Marvel’s ‘The Avengers’ Review: Nothing left that needs to be avenged

After about a decade’s worth of preparation and about half a century of waiting (The Avengers debuted in 1963), Marvel fanboys and fangirls can finally be at ease knowing Joss Whedon’s The Avengers does not fall short of its huge expectations. It does well to balance elements of humor,  seriousness and —the most important component of any superhero movie— we-striking action. So basically, it has a vast amount of exaggerated explosions and features weaponry decked out with CGI. But Whedon is also able to capture the unique spark we all look forward to in a movie like this: the cohesiveness and well-oiled machinelike teamwork that the heroes dish out in the midst of adversity.

Although The Avengers’s plot is no challenge to follow, it achieved the movie’s duty of establishing a connection between heroes who each have worked alone and forcing them onto a team they generally had no interest in.

The Incredible Hulk, played now by Mark Ruffalo in lieu of The Incredible Hulks’s Edward Norton (who replaced the 2004 The Hulk’s Eric Bana), comes from a history of failed movies that tried to bring justice to the behemoth who was exposed to Gamma Rays, though the reboot was significantly better than its ancestor. Ruffalo adds a cool touch to Bruce Banner, staying true to his intelligent background and acting as the sympathetic protagonist who is aware of his “Other Side” and has to strive to avoid any provocation.

The remaining Avengers are comprised of Chris Evans as the intrepid Steve Rogers/Captain America; Robert Downey Jr. as the narcissistic playboy Tony Stark/Iron Man; Chris Hemsworth as the Asgardian Thor; Scarlett Johansson as Natasha Romanoff/The Black Widow; Jeremy Renner as the hotshot Clint Barton/Hawkeye; and of course Samuel L. Jackson as the cyclopean Nick Fury.

The movie works to prevent any one hero from stealing the lime-light, but it’s arguable that Iron Man did become the star. Besides that, it provided everyone an equal share of the glory of screen time and storyline, but whether a character pulled as much weight as the next during a fight is another question. Whedon competently allows each hero to stay loyal to their individual powers and traits, even highlighting them with liberal slow-mos and zoom-ins here and there, but he’s as successful when it came to melding each power together to form a formidable team to stop Tom Hiddleston’s Loki and his Chitaurian army.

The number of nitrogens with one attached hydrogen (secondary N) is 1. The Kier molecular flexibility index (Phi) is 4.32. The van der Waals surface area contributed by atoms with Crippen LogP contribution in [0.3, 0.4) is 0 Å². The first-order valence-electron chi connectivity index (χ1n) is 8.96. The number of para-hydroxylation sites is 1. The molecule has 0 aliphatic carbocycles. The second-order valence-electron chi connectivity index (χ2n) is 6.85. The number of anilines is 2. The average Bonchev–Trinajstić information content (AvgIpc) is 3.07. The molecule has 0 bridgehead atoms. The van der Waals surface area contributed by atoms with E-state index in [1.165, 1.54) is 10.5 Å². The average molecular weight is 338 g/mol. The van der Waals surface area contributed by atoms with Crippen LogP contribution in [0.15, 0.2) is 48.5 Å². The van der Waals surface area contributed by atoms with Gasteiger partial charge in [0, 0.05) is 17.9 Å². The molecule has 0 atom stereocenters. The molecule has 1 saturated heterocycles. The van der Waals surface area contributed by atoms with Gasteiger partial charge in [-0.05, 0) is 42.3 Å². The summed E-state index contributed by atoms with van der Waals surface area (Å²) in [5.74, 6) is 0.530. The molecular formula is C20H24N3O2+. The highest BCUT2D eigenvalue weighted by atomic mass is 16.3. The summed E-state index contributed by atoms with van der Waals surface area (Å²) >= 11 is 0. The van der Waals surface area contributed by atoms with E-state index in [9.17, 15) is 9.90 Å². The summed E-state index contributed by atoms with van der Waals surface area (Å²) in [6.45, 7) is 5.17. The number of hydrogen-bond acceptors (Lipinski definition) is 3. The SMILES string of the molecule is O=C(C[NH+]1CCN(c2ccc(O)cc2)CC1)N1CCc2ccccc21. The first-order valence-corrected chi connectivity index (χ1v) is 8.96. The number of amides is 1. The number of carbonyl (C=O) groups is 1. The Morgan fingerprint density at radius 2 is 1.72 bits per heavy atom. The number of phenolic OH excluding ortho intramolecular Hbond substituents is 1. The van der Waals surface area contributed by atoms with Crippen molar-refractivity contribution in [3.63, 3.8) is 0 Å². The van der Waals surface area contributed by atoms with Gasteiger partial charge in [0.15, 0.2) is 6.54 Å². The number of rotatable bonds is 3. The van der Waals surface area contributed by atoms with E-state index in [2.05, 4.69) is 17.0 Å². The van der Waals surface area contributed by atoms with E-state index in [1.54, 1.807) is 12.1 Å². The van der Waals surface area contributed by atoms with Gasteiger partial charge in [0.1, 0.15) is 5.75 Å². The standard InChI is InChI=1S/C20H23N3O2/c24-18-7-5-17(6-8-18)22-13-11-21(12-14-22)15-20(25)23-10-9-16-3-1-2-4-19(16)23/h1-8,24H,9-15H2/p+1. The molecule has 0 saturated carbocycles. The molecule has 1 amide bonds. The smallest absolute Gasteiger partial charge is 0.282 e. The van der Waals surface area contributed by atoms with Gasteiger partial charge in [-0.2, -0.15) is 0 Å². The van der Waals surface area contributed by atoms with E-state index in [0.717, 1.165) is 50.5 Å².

What seemed to ring in my mind all during and after the movie was how well it produced intense edge-of-your-seat moments and still fluidly work in a joke here and there. After the dynamic duo of Thor and Hulk wreak havoc on several Chitaurians, how does Whedon end the scene? The Hulk unexpectedly punches Thor from one end of Manhattan to the other as lighthearted revenge for their skirmish before. Or when Stark and Loki have a verbal showdown on how they predict the war will end, they resort to childish arguments— Loki’s “I have an army” is shot down by Stark’s “We have a Hulk.” But rest assured: the moment is never killed and the joke only works to define a character’s personality and circumstances into the scene.

Though it’s not essential that you watch each hero’s backstory to understand the movie, it would help to understand certain lines, feelings or connections between characters such as Thor’s disheartened composure when it comes to dueling and confronting his adopted brother Loki, or Captain America’s confusion with everything that goes on around him– a man from the 1940s thrust into an age filled with lasers, flying robots, invisible hovercrafts that fly up from beneath the ocean, extraterrestrials that reign down by the thousands from a rift in Manhattan’s sky and… a Hulk.

Whedon didn’t break any barriers, didn’t cross any lines and didn’t break any ground in The Avengers, but he sure did a fantastic job at creating an intersection for heroes from different stories and intertwining them, earning him brownie points just for not failing at such a hard task. The movie plays it safe with a cookie-cutter plot-type: the heroes initially have no idea what the definition of a “team” is, going toe-to-toe with each other, weapons hot, and by the end of the movie, they come together and create a montage of team butt-kicking. Whedon did justice to the Avengers and definitely assembled them: Rogers called the shots, Stark kept the crowd laughing, Hawkeye made impossible arrow shots possible and Hulk smashed.